In Britain, the famous Kiwi brand is used by European dairy company Arla. Until recently, Arla had shipped over New Zealand butter made by Fonterra, but has now switched production to its British facilities.

The Arla logo has been added to block butter packs, but the company has faced a number of complaints from disgruntled customers who were unaware of the change. . .

How much dairying is too much in terms of water quality? – Daniel Collins:

On 21 November the Parliamentary Commissioner for the Environment, Jan Wright, released her second report on water quality. It warned that business-as-usual dairy expansion by 2020 would leave our lakes and rivers more degraded than they are now, even with improved mitigation. I’d now like to re-cap what the report concluded, how it got there, and how it was received.

The report

The purpose of the report was to illustrate how land use change could affect future nutrient runoff – nitrogen and phosphorus – based on a simple, business-as-usual scenario for 2020.

Motu used a combined economics-land use model called LURNZ to project what land use changes are likely by 2020, driven by commodity process and knowledge of land use practices and landscape characteristics. Sheep and beef farming were expected to give way to dairying, forestry, and even reversion to shrubland. . .

Director elections mean an exciting Red Meat Industry:

Federated Farmers looks forward to working with the Boards of the cooperatively owned Silver Fern Farms and Alliance Group following their recent Director elections.

“Federated Farmers congratulates the new directors elected to our two largest cooperatives, Don Morrison at Alliance Group as well as Richard Young and Dan Jex-Blake at Silver Fern Farms,” says Jeanette Maxwell, Federated Farmers Meat & Fibre chairperson.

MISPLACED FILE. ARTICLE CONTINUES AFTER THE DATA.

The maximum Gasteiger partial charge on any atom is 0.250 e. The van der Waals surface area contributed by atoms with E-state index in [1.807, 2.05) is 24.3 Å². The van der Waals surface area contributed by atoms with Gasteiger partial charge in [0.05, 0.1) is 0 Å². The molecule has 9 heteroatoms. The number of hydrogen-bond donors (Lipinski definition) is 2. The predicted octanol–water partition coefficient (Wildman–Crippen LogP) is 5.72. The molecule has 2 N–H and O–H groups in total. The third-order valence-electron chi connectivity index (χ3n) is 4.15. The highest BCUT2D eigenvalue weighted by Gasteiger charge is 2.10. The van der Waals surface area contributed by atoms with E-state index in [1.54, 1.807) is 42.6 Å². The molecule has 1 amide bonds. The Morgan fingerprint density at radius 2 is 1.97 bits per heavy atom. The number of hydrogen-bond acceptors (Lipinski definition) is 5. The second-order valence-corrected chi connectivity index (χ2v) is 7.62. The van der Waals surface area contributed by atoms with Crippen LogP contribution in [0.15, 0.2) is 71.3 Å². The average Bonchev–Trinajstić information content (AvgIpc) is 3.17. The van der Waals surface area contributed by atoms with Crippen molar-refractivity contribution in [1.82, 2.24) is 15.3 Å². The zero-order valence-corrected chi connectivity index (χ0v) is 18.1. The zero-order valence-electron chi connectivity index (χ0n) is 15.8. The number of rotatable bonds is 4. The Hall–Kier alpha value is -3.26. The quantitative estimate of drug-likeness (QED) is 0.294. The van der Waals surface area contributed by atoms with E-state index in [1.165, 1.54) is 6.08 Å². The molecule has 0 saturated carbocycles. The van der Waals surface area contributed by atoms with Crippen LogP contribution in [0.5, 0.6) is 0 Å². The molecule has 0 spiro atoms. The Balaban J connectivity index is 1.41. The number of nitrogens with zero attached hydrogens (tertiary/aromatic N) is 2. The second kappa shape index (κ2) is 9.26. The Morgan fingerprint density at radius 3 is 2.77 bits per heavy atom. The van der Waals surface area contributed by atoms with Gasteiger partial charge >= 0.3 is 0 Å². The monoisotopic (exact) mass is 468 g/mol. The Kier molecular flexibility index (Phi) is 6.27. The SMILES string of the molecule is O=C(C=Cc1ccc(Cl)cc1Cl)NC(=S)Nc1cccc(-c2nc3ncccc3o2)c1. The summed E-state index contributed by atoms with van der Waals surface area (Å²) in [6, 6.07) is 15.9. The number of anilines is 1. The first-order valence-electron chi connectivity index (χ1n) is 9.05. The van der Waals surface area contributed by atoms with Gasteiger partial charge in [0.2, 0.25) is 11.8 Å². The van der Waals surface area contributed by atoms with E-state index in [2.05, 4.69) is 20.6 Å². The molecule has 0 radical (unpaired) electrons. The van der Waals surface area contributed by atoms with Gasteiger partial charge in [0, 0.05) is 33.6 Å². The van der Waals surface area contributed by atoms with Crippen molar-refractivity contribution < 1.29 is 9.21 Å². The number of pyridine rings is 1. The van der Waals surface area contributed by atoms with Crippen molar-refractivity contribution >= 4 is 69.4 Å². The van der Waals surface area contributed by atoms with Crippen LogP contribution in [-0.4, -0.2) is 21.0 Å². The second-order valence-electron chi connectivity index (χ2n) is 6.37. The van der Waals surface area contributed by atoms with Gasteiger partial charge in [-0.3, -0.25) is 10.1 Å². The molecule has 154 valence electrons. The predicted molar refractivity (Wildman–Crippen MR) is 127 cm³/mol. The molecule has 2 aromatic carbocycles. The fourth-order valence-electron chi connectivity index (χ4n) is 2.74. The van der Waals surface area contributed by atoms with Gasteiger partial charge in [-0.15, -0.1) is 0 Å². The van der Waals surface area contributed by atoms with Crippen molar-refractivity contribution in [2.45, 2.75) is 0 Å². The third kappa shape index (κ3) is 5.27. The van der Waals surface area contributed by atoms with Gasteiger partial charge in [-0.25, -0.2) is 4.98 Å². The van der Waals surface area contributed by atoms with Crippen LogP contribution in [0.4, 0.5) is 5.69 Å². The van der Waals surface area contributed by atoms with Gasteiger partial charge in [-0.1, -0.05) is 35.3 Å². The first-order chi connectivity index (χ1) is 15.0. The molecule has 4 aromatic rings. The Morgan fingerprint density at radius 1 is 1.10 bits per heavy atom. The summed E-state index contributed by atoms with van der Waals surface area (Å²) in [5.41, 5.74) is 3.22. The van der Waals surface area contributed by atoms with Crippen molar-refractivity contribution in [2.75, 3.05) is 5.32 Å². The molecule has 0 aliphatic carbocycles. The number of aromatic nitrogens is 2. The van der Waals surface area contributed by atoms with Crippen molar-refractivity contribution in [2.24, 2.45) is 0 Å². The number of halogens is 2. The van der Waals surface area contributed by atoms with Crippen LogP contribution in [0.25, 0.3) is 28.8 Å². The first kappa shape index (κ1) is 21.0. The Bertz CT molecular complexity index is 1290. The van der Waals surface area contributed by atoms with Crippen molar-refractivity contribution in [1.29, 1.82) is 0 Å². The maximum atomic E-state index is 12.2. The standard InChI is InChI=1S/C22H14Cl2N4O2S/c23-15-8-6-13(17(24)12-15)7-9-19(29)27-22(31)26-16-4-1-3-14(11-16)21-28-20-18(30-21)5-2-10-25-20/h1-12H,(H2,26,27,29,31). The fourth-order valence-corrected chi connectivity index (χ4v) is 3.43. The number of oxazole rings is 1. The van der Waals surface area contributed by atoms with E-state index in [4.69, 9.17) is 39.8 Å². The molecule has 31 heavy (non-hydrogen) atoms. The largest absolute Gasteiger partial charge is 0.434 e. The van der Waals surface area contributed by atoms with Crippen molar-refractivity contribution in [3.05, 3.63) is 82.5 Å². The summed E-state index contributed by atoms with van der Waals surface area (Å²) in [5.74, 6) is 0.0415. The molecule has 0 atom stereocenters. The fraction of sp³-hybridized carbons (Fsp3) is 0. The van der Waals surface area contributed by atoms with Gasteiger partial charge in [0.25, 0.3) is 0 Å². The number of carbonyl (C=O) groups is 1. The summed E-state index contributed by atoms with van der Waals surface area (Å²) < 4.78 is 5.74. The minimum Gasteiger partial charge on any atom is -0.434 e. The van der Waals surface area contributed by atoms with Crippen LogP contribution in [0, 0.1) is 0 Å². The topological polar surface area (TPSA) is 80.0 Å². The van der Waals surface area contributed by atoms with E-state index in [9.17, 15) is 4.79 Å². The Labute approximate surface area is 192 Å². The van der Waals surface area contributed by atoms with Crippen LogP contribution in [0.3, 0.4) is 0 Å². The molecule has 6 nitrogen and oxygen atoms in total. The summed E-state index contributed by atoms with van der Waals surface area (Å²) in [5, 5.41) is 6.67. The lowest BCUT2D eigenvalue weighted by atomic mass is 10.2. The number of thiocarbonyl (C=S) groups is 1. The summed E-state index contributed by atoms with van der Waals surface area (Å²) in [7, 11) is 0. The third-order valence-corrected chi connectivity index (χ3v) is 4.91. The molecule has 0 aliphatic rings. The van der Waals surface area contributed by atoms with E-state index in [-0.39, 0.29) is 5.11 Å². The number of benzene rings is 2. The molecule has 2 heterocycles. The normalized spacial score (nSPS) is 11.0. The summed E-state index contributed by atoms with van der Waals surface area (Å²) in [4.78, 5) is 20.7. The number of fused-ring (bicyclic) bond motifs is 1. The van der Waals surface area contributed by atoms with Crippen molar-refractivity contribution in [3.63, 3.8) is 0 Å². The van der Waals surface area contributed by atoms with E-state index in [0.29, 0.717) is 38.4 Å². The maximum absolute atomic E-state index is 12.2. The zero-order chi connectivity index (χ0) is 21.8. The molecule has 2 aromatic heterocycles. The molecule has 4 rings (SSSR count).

“We also congratulate Alliance Group chairman Murray Taggart on his re-election.

“Federated Farmers Meat & Fibre wishes to formally thank Alliance Group’s Owen Poole and Jason Miller as well as Silver Fern Farms’ David Shaw for their service to shareholders. . .


November 3 in history

03/11/2010

On November 3:

644   Umar ibn al-Khattab, the second Muslim caliph, was martyred by a Persian slave in Medina.

1468  Liège was sacked by Charles I of Burgundy’s troops.

1783  John Austin, a highwayman, was the last person to be publicly hanged at London’s Tyburn gallows.

1783   The American Continental Army was disbanded.

1793   French playwright, journalist and feminist Olympe de Gouges was guillotined.

1801  Karl Baedeker, German author and publisher, was born (d 1859).

 

1812   Napoleon’s armies were defeated at Vyazma.

 
Battle vyazma.jpg

1817   The Bank of Montreal, Canada’s oldest chartered bank, opened.

File:Bank of Montreal Logo.svg

1838  The Times of India, the world’s largest circulated English language daily broadsheet newspaper was founded as The Bombay Times and Journal of Commerce.

1848   A greatly revised Dutch constitution, drafted by Johan Rudolf Thorbecke, severely limiting the powers of the Dutch monarchy, and strengthening the powers of parliament and ministers, was proclaimed.

1867   Garibaldi and his followers were defeated in the Battle of Mentana and failed to end the Pope’s Temporal power in Rome.

T. Rodella - battaglia di Mentana - litografia acquerellata su carta - 1870s.jpg

1883    “Black Bart the poet” got away with his last stagecoach robbery, but left an incriminating clue that eventually led to his capture.

 

1886 Henry Reynolds launched his Anchor butter from a dairy factory at Pukekura, Waikato.

Birth of iconic Anchor butter brand

1887   Coimbra Academic Association, the oldest students’ union in Portugal, was founded.

 

1903   Panama separated from Colombia.

1911  Chevrolet officially entered the automobile market in competition with the Ford Model T.

Chevrolet Logo

1913   The United States introduced an income tax.

1918   Austria-Hungary entered into an armistice with the Allies, and the Habsburg-ruled empire dissolves.

1918  Poland declared its independence from Russia.

 

1930  Getúlio Dornelles Vargas became Head of the Provisional Government in Brazil after a bloodless coup.

1935   George II of Greece regained his throne through a popular plebiscite.

1942   Second Battle of El Alamein ended – German forces under Erwin Rommel were forced to retreat during the night.

1942  World War II: The Koli Point action began during the Guadalcanal Campaign.

GuadKoliPoint75mm.jpg

1943   World War II: 500 aircraft of the U.S. 8th Air Force devastated Wilhelmshafen harbor in Germany.

1944  World War II: Two supreme commanders of the Slovak National Uprising, Generals Ján Golian and Rudolf Viest were captured, tortured and later executed by German forces.

 

1948  Lulu, British actress and singer, was born.